A federal grand jury indicted an infamous Kansas City Chiefs superfan Wednesday in Kansas City, according to the U.S. attorney's office for the Western District of Missouri.
Xaviar Babudar, 29, is accused of three counts of armed bank robbery, one count of bank theft, 11 counts of money laundering and four counts of transporting stolen property across state lines. Federal prosecutors allege Babudar laundered the proceeds through casinos in the Midwest and used the funds to attend Chiefs home and away games.
Babudar, known as Chiefsaholic on social media, wore a gray wolf suit to games and often was shown on broadcasts. In a criminal complaint unsealed in July, Babudar was linked to six robberies and two attempted robberies during a nine-month stretch from March 2, 2022, in Clive, Iowa, to Dec. 16, 2022, in Bixby, Oklahoma, where he was first arrested. In total, authorities allege Babudar stole more than $800,000.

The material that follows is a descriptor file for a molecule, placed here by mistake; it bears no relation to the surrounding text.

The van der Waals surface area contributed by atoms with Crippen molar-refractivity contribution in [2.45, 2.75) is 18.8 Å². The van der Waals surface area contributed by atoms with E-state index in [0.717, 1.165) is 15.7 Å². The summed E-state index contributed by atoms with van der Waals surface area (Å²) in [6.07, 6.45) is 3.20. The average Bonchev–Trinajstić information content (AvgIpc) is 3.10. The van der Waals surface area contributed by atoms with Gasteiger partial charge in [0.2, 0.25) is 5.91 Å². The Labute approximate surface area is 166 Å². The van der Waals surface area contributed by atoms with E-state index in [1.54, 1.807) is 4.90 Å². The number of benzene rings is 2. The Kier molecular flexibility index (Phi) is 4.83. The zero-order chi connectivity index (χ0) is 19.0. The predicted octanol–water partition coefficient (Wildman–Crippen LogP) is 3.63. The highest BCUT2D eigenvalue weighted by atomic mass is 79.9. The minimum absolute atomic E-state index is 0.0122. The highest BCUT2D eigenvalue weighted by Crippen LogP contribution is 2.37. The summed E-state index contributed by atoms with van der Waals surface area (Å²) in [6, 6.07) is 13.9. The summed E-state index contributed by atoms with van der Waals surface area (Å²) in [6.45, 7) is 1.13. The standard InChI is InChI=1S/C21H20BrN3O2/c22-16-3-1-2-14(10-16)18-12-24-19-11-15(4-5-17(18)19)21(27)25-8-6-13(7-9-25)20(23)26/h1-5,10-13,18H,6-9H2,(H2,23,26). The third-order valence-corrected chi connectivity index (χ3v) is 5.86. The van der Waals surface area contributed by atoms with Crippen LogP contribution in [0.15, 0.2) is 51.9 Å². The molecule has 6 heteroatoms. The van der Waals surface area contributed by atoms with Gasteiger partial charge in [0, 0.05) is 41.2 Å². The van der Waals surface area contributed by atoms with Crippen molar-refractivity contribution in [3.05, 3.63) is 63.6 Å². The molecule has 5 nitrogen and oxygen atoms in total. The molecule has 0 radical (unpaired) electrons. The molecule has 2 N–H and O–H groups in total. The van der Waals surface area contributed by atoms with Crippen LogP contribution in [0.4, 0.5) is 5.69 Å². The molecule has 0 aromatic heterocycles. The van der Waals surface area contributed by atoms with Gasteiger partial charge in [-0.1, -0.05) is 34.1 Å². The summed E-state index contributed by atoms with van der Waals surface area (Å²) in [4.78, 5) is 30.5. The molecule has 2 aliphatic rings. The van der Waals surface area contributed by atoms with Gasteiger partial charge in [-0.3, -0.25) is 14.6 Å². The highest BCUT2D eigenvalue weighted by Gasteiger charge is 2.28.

According to a Department of Justice release, Babudar fled while out on bond in Oklahoma after receiving $100,000 in winnings from an Illinois sportsbook from bets on Chiefs quarterback Patrick Mahomes to win NFL MVP and Kansas City to win the Super Bowl. The indictment alleges that days after receiving the $100,000, Babudar cut his ankle monitor and fled the state. He was on the run for over three months before being captured by the FBI near Sacramento on July 7.
"The government's announcement today of its 19-count indictment provides an unfair and unjust portrayal of Xaviar," Babudar's defense attorney, Matthew T. Merryman, said in a statement. "The truth is that since 2018 Xaviar Babudar, aka "ChiefsAholic" has entertained, inspired, unified and motivated Kansas Citians, the Chiefs Kingdom and hundreds of millions of football fans around the globe. It's now the fourth quarter of the most important game of Xaviar's life, and his legal team believes his innocence will ultimately be proven to the public and we are confident that once all of the facts are known that he will be redeemed in the eyes of his supporters, admirers and the Chiefs Kingdom."